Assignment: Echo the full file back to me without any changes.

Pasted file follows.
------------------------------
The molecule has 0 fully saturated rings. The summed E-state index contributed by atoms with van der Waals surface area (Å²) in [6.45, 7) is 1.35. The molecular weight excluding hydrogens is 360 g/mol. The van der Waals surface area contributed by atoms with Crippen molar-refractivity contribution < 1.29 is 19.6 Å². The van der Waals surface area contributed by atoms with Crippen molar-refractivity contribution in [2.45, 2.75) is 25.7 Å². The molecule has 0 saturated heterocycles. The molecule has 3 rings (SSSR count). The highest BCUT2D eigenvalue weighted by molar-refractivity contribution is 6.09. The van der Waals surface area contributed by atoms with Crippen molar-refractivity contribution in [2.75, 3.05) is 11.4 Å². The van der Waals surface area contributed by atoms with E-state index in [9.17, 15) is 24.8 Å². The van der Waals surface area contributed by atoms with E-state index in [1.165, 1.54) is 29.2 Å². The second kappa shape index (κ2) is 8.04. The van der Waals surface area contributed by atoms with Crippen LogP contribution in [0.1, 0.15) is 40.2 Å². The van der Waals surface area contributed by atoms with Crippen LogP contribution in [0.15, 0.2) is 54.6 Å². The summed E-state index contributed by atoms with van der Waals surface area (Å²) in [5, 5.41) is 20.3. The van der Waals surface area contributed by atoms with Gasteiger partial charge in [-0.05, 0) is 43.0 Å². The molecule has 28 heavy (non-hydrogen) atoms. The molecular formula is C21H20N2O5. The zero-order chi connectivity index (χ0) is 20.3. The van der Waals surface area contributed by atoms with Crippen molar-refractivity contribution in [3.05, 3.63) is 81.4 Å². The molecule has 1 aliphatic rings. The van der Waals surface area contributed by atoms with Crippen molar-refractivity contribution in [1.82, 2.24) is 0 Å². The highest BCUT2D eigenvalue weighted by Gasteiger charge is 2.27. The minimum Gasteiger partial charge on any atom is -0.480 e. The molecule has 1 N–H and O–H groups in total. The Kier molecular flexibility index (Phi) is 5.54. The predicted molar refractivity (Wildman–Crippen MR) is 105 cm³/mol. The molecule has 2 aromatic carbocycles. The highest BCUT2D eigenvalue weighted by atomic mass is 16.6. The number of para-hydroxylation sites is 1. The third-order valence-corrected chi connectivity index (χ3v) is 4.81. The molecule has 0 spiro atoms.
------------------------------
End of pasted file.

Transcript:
The molecule has 0 fully saturated rings. The summed E-state index contributed by atoms with van der Waals surface area (Å²) in [6.45, 7) is 1.35. The molecular weight excluding hydrogens is 360 g/mol. The van der Waals surface area contributed by atoms with Crippen molar-refractivity contribution < 1.29 is 19.6 Å². The van der Waals surface area contributed by atoms with Crippen molar-refractivity contribution in [2.45, 2.75) is 25.7 Å². The molecule has 0 saturated heterocycles. The molecule has 3 rings (SSSR count). The highest BCUT2D eigenvalue weighted by molar-refractivity contribution is 6.09. The van der Waals surface area contributed by atoms with Crippen molar-refractivity contribution in [2.75, 3.05) is 11.4 Å². The van der Waals surface area contributed by atoms with E-state index in [9.17, 15) is 24.8 Å². The van der Waals surface area contributed by atoms with E-state index in [1.165, 1.54) is 29.2 Å². The second kappa shape index (κ2) is 8.04. The van der Waals surface area contributed by atoms with Crippen LogP contribution in [0.1, 0.15) is 40.2 Å². The van der Waals surface area contributed by atoms with Crippen LogP contribution in [0.15, 0.2) is 54.6 Å². The summed E-state index contributed by atoms with van der Waals surface area (Å²) in [5, 5.41) is 20.3. The van der Waals surface area contributed by atoms with Gasteiger partial charge in [-0.05, 0) is 43.0 Å². The molecule has 28 heavy (non-hydrogen) atoms. The molecular formula is C21H20N2O5. The zero-order chi connectivity index (χ0) is 20.3. The van der Waals surface area contributed by atoms with Crippen molar-refractivity contribution in [3.05, 3.63) is 81.4 Å². The molecule has 1 aliphatic rings. The van der Waals surface area contributed by atoms with Crippen molar-refractivity contribution in [1.82, 2.24) is 0 Å². The highest BCUT2D eigenvalue weighted by Gasteiger charge is 2.27. The minimum Gasteiger partial charge on any atom is -0.480 e. The molecule has 1 N–H and O–H groups in total. The Kier molecular flexibility index (Phi) is 5.54. The predicted molar refractivity (Wildman–Crippen MR) is 105 cm³/mol. The molecule has 2 aromatic carbocycles. The highest BCUT2D eigenvalue weighted by atomic mass is 16.6. The number of para-hydroxylation sites is 1. The third-order valence-corrected chi connectivity index (χ3v) is 4.81. The molecule has 0 spiro atoms.